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Relaxing into Pain

Discussion in 'Support Subforum' started by gailnyc, Mar 21, 2013.

  1. gailnyc

    gailnyc Well known member

    I wonder if any of you have experienced this...

    For the past couple of weeks I've been practicing the "face, accept, float, let time pass" program of Claire Weekes. This has helped me a lot, especially since I discovered that what I really need to do to feel better is RELAX into the pain.

    This is counterintuitive. Usually when we feel pain we tense up into it. According to Weekes, this causes the pain-fear-pain cycle to continue. We are just adding to our already stressed-out nervous system.

    It's very hard to learn how to relax instead into pain. But I have been practicing. Whenever I become conscious that I am tensing, I consciously relax whatever muscles are tense.

    Very often, I find that these are my stomach muscles (even though my main pain is in my foot)! I have realized during the last week that I very often, throughout the day, clench my stomach muscles tightly. Even when my mind does not seem anxious, I realize on some subconscious level I am, because I feel it in my body.

    I hope that learning to relax into pain and relax tense muscles will lead to a calmer me. Not just in terms of how I deal with pain but how I deal with life in general. I have always been a worrier and have suffered a lot from anxiety. Hopefully this practice will loosen me up a bit.
    veronica73, JanAtheCPA and Forest like this.
  2. JanAtheCPA

    JanAtheCPA Beloved Grand Eagle

    That's me, Gail - big time clencher of the abdominals.

    Relaxing into the pain is a very useful technique. Now that I know about TMS theory, I am learning to take it step further.

    I have an almost pathological fear of dental pain (too much painful drilling when I was a kid, before they invented Crest with fluoride)(and better numbing shots for skinny little kids)(plus I'm a high-anxiety person). It takes plenty of shots to get me numbed up for a procedure (lots of crowns since my 30s, due to cracks from clenching) but I'm so sensitized, I swear I can still feel twinges of nerve pain when the drill gets "too close" or whatever. So I had an old crown that recently had to be re-done to deal with decay underneath it. I'd had a couple of shots and I was trying to stay relaxed as I listened to the drill, but sure enough, suddenly there was a twinge of pain, which in the "old days" would have had me stopping my dentist and asking him for another shot. This time I decided to employ my new skills: I evened out my breathing, unclenched my feet, hands, jaw and, yes, my abdominal muscles, and then I tried something brand-new: I told my brain that there was no need to send any pain signals to that tooth, because I was perfectly safe, there was no danger, and my dentist was taking care of everything very expertly.

    And it worked, absolutely, like a charm. There was still a teeny tiny twinge, but I didn't care about it anymore, and I no longer expected it to get worse. It actually blew my mind how well this worked.

    This is a perfect example of how TMS knowledge is beneficial far beyond a specific symptom - it can help in EVERY aspect of physical life. Our thoughts hold a LOT of power - the key is turning them to positive outcomes.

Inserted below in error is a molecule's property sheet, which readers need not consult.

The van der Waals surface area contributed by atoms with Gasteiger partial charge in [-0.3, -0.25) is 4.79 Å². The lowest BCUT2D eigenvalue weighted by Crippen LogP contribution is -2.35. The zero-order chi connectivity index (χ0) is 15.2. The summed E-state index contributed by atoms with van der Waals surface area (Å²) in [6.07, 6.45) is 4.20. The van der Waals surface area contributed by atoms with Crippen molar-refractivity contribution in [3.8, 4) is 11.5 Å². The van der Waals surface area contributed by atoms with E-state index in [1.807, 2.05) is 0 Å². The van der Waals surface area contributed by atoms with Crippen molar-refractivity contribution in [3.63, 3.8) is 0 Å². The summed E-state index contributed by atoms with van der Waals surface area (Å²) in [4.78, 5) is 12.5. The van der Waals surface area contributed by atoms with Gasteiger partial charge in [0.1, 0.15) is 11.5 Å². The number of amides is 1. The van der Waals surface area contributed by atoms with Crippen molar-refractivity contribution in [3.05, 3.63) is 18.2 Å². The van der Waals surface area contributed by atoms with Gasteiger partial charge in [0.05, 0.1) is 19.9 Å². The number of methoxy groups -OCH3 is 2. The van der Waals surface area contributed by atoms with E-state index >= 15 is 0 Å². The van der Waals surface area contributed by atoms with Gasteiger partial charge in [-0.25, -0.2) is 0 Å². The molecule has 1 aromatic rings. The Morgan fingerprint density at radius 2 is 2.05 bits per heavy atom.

3. JanAtheCPA

    JanAtheCPA Beloved Grand Eagle

    And I love this. I need to do this, with more consistency and a lot more intention.
  4. RikR

    RikR Well known member

    A wonderful book on this called; Paradoxical Relaxation by Dr. David Wise. About TMS type symptom recovery by a non-TMS doctor. They have a huge clinic at Stanford Medical school
  5. OtterMan

    OtterMan Peer Supporter

    I have been able to relax into the pain in Yoga class. I have had 2 classess where my body completely opened because i said ok just be gentle, accept your body, there is nothing wrong with it and let go. Then i started to have fun with yoga instead of it being a chore for my fitness or mental health. If i could only do that in most aspects of my life. I can only do it minimally now.

    I just realized i dont even have fun because i am always in my head worried, feeling guilty etc. Gawd how do i change this lol

    veronica73 likes this.
  6. BruceMC

    BruceMC Beloved Grand Eagle

    I noticed that after taking a long hike yesterday, when I got back to my house and took a shower, I sat down and had a total relaxation experience. I also noticed that during the hike, my TMS symptoms were way down, the first time in fact that they didn't build at all. Then, in the middle of the night, I woke up full of rage at something a friend of my father had said to me as I drove him to the airport ten years ago following my father's death. Wanted to just beat him senseless at the time, but stuffed it. Sure seemed like that total relaxation experience let that old repressed rage out of my unconscious in the wee hours at 4 am. Then, when I woke up, I noticed that my allergies that had been going on for a week since I had a tick bite had gone way down, almost disappeared. Seemed like my underlying rage was what was driving my allergic reaction. Seemed to move like this: total relaxation, repressed rage surfacing late at night, cessation of allergic symptoms in the morning. Sure do encounter some strange things when you start to act as your own brain surgeon! Especially when you become mindful. Really weird coincidences too: my allergies began almost to the exact date of the anniversary of my father's death (March 9th). Our behavior is so conditioned!

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